I’ve never felt attracted (physically, mentally, emotionally or any matter of lly’s) to anyone before, at least not in the butterflies in your stomach way. I had no information or protocol for answering this question except for my slightly weird grading system. And since that system may not be as flawless as I once thought, I did’t know what to say.

I was also asked what would happen if things got complicated. At least to this, I had one confident answer: we’d still be friends. I was confident things won’t get complicated–on my side anyway.

A Slippery Slope

It got complicated for him. Something I didn’t expect, because I thought he was “safe” as he also viewed love and attraction as nothing more but science (i.e. chemistry and biology) at work. I thought he just wanted to help or was just as curious as I was on why I’m incapable of attraction.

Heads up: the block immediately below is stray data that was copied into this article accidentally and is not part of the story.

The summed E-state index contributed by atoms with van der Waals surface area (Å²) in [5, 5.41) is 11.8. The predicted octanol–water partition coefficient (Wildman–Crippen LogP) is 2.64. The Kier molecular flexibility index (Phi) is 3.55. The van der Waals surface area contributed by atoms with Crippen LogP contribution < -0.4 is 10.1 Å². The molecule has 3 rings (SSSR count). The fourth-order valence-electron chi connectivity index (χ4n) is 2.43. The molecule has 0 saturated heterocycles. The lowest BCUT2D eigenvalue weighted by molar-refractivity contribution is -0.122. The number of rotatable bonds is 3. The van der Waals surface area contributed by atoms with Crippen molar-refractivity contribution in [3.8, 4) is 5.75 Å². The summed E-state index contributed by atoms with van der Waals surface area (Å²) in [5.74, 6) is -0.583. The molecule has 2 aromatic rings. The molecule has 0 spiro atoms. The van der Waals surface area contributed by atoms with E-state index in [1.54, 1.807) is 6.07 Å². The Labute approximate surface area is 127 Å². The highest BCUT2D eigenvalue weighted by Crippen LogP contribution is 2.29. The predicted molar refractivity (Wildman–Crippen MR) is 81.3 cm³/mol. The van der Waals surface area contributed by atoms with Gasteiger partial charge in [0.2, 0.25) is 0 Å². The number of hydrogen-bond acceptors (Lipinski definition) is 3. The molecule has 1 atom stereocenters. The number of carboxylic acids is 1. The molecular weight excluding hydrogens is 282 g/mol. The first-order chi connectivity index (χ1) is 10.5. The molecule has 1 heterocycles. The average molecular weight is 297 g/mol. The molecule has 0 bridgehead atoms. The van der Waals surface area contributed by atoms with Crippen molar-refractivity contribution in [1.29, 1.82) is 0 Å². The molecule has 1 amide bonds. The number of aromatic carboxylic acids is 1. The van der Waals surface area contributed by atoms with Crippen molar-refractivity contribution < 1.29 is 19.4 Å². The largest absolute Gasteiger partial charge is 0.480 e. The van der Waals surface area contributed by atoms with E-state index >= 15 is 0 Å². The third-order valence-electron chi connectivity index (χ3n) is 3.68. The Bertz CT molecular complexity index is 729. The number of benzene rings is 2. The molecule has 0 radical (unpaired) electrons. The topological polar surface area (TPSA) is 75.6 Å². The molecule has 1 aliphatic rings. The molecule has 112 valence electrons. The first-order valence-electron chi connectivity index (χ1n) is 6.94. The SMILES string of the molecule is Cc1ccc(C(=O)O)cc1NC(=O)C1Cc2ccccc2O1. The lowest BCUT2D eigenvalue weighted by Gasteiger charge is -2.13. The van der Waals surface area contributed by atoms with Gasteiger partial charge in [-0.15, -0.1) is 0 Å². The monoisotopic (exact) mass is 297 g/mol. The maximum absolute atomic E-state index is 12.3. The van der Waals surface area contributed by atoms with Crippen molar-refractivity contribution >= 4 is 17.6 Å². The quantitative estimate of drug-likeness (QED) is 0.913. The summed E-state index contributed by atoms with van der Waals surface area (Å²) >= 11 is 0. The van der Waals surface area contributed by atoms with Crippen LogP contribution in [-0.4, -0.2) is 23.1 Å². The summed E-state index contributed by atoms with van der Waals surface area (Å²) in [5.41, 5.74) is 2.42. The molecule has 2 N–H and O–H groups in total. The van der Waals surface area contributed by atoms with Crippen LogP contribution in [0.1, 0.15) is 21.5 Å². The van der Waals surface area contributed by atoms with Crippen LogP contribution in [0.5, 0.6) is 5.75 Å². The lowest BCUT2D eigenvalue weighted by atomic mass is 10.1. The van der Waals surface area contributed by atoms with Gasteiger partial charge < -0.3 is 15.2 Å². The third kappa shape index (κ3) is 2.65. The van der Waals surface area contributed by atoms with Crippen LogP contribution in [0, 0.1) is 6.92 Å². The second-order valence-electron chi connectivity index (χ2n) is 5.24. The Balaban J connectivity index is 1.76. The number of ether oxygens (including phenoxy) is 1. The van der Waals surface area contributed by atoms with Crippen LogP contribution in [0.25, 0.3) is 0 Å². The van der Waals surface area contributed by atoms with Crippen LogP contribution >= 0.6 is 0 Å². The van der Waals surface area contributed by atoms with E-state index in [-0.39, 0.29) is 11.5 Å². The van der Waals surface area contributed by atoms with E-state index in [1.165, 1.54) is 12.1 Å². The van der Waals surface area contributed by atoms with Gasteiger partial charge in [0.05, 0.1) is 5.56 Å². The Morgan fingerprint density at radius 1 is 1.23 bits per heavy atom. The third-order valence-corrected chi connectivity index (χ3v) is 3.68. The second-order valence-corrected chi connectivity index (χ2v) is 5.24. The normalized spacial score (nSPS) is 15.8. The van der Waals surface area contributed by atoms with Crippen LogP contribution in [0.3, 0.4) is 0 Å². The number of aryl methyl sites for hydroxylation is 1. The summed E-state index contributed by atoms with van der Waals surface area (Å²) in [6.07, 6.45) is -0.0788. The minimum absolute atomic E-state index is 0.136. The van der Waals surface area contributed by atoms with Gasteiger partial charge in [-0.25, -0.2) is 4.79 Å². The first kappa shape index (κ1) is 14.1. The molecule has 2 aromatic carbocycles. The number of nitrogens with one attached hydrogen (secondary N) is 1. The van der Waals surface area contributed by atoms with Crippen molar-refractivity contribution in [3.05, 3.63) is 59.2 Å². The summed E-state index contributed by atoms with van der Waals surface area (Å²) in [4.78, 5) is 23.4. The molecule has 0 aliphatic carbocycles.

Now I’m thinking that’s not the whole story.

“Well it got complicated”

“I root for the couple to work it out”

“I will find a girl who will be real and vulnerable with me and I will treat her right”

I didn’t realize the full implications of these words when we were talking. I got so caught up in my desperation to make him understand I meant no harm (and that I wasn’t trying to control him), that I missed the signs. All I wanted was for him to find happiness– not with me of course. But I feel like that part of my message got lost in translation in my effort to explain the virtues of forgiveness and pain (both in friendship and in love).